G-d has no mercy in the emotional sense. He does, however, act in a way such that the results are the same as if He would have had mercy.
That’s what we mean when we ask G-d for mercy. We mean He should act in a way that seems merciful to us, although mercy is not His motivation.
When we say G-d has no "desires" it does not mean that G-d makes no decisions; it also does not mean that G-d is always indifferent to all outcomes; it also does not mean that G-d has no reasons for making those decisions. He does. In that sense, G-d certainly has "desires", meaning, there are certain things that G-d wants and others that he does not, and there are reasons why. However, when we say G-d has no "desires" it means that those reasons for G-d's decisions are not self-serving. The reasons, whatever they are, can never have to do with G-d benefiting in any way. G-d does things - He wants certain things to happen and certain thing not to happen, but not because He loses anything or gains anything either way.
This is perfectly reasonable to a rational mind. It is not the skeptic who will not accept it, but the cynic, who will say, "Well if there's nothing in it for G-d why should He do it?" This question is based on the fallacious and narrow-minded notion that because our motives always involve some gain for us, therefore G-d's motives also must do the same.
The mistake in this is that there is no reason to assume that there cannot be an entity that can act out of purely altruistic reasons. The fact that our motives always involve some benefit - does not mean that motives without benefit cannot exist. There is no logical reason that "reason for doing something" always has to involve "personal benefit." It is in our personal experience that this limitation exists. That does not mean that the limitation exists outside of our experience as well.
The question is narrow-minded because the particular error that allows the question occurs because the questioner does not consider the possibility that there are other realities that exist outside of his own experience. He thinks that, "Well, if I have never seen totally altruistic motives, then they cannot exist anywhere". The projecting of your own experiences on the entire universe - even, in this case, on G-d! - is narrow-minded.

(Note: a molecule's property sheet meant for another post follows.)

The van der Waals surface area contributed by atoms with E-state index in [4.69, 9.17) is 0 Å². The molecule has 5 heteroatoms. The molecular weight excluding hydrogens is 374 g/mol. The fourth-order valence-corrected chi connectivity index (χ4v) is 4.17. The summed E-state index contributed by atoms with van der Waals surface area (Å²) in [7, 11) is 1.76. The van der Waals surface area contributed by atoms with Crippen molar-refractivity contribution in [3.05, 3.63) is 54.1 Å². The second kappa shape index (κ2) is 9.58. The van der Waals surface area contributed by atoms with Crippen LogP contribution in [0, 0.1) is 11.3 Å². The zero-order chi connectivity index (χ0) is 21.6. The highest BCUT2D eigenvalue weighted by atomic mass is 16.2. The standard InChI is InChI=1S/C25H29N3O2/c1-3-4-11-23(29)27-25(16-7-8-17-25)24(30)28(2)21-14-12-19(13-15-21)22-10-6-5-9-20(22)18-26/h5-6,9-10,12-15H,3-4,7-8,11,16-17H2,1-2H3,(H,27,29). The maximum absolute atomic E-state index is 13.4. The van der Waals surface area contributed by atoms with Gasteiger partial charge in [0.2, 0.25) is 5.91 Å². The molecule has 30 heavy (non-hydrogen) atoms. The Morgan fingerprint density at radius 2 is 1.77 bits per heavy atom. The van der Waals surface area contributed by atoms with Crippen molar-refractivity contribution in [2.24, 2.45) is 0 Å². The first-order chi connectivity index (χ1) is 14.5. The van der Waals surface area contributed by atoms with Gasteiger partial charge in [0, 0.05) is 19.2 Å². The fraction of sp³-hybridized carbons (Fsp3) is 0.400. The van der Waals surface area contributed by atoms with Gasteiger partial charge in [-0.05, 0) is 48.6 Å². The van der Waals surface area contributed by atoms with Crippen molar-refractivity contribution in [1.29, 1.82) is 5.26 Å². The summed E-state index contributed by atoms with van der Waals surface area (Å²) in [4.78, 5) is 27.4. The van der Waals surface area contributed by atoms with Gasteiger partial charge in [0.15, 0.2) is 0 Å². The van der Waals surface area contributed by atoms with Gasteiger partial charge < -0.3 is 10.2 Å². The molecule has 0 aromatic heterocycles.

For the record, though, answers are not designed to satisfy people - they are designed to negate questions. If the answer objectively negates the question then it is a valid answer. If any particular human being - skeptic or whoever - does not want to accept the answer, that does not diminish the validity of that answer. It diminishes the validity of the opinion of the skeptic.

As for how we are supposed to "act like Hashem"; when we say Hashem is "strong" it means He does not need strength because even without the attribute of strength He is never weak; when we say He is wise it means He does not need the thing we call wisdom because He is never ignorant, even without it; when we say Hashem is merciful it means that He does not need the emotion of mercy - even without it, His perfection demands that He is not cruel. It is Hashem's perfection that causes Him not to have any of these traits - He is so perfect that He does not need any of them. Traits such as wisdom, mercy, and the like are only positive things if you need them. We do. Hashem does not.
So when we are commanded to be like Hashem, we are not expected to use those traits that Hashem does not need, in order to mimic the actions that Hashem performs without them. As for knowing what “traits” Hashem has that we are supposed to try to follow, we know from a combination of Torah shebal peh, and tradition that was handed down from generation to generation.



Anonymous Anonymous said...

Great article. I think that it is a little too general to say that G-d has "no emotions" though. He loves. Not in the way that we do, but he loves us. I do agree with the rest of what has been written.

4:08 PM  
Anonymous Anonymous said...

But Hashem has no emotions. emotions mean change. We use the word love becuase it's the closest we can come to understanding it, but it's really something indescribable and completely impossible for us to understand. What makes you say this is different?

1:35 PM